The Perthshire’s schools engaging pupils with food and its origins

The Perthshire’s schools engaging pupils with food and its origins

credit: RHET/Eilidh Robertson Photography

Imaginative ways to engage local pupils with the food and farming that surrounds them

Much is made of the decline in curriculum cooking lessons, and of teenagers unable to make a bowl of soup. Blairgowrie High School tells a different story; one in which over half the 850 pupils in the school pass through the home economics department in an academic year, with significant numbers going on to take formal hospitality qualifications.

The school is unusually well-equipped, with a teaching kitchen as well as Aspirations, the campus restaurant where students’ creations are put to the test. Directed by dynamic home economics teacher Lynn Smith and Willie Little of Little’s seafood restaurant in Blairgowrie, lunch was served recently to a delegation of Indian education specialists, in the country to observe how Scottish schools prepare young people for work.

In a region with such strong tourism, food and farming industries, it makes sense for schools to encourage pupils to become skilled in these areas. Little is one of a number of the school’s business partners, and takes a proactive attitude to the role. In April 2013, he and Seafish hosted a trip to Peterhead Fish Market where pupils watched the morning’s catch being landed, toured the trawlers and learned how fish is sorted, processed and sold. A few months later they took over Little’s restaurant for a night, tracing the journey to the plate by serving 40 customers.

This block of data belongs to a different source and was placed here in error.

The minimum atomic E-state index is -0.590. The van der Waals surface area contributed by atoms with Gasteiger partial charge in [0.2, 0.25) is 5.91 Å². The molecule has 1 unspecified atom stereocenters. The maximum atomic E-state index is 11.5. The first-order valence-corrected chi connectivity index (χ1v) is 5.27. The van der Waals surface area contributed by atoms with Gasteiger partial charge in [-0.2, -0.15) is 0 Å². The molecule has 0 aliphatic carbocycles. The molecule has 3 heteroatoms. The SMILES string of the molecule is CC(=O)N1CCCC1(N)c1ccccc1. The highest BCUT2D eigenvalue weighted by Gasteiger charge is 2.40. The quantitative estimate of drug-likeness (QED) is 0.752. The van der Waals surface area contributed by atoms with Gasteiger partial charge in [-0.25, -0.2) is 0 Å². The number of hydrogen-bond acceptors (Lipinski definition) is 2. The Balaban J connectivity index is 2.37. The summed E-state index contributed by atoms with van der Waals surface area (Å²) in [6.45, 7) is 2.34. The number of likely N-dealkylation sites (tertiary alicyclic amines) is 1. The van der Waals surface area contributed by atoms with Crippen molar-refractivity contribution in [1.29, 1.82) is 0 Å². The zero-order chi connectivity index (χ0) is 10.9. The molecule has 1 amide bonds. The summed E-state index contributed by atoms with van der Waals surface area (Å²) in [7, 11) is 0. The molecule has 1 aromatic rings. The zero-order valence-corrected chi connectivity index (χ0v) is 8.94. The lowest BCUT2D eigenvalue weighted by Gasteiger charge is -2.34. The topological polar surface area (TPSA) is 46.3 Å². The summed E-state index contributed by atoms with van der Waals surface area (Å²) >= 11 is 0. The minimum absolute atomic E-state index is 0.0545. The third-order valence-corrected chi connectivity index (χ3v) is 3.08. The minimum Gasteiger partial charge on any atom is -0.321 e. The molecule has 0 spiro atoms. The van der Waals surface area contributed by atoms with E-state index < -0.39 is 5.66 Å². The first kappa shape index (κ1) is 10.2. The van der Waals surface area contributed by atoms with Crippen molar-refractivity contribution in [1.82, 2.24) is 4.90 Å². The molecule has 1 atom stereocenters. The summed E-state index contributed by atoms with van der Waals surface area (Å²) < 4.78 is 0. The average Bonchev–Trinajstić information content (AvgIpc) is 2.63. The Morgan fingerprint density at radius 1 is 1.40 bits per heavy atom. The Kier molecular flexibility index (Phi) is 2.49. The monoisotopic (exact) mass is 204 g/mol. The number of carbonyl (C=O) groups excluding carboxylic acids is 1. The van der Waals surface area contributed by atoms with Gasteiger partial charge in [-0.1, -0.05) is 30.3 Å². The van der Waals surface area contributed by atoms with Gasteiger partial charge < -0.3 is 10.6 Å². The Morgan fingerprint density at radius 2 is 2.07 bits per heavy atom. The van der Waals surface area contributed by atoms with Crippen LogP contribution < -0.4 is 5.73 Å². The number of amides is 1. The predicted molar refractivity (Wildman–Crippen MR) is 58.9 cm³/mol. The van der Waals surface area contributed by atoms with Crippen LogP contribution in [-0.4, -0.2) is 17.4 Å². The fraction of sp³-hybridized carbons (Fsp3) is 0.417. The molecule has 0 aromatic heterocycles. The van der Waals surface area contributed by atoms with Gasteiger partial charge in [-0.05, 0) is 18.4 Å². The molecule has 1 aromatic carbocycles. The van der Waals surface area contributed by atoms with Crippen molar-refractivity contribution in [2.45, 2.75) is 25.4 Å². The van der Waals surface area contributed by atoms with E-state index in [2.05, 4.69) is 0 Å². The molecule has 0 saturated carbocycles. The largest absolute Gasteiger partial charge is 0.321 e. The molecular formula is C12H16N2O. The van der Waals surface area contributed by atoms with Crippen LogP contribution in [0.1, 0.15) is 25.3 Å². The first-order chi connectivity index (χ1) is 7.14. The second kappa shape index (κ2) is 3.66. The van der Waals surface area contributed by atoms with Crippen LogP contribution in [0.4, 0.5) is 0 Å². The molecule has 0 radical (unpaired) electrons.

Education is an area the Scottish Government is keen to encourage, backing initiatives such as Chefs @ School (launched at Gleneagles in 2013). The Royal Highland Education Trust (RHET) also has a local scheme that organises milking demos with Daisy the life-size (fake) cow, school farmers’ markets and interactive farming days. There were 25 farm visits and 90 classroom talks in session 2012/13, giving pupils across Perthshire an insight into the practicalities of a working farm.

As Little explained when he organised the Peterhead trip: ‘Fishmongering appears to be a dying trade and the majority of customers visiting my shop are on average 50–90 years old. The eight pupils from Blairgowrie are 15–17 years old, with an interest in the fishing industry.’

By engaging pupils’ interest now, Scotland’s food industries can ensure they are supported by enthusiastic and knowledgable professionals in years to come.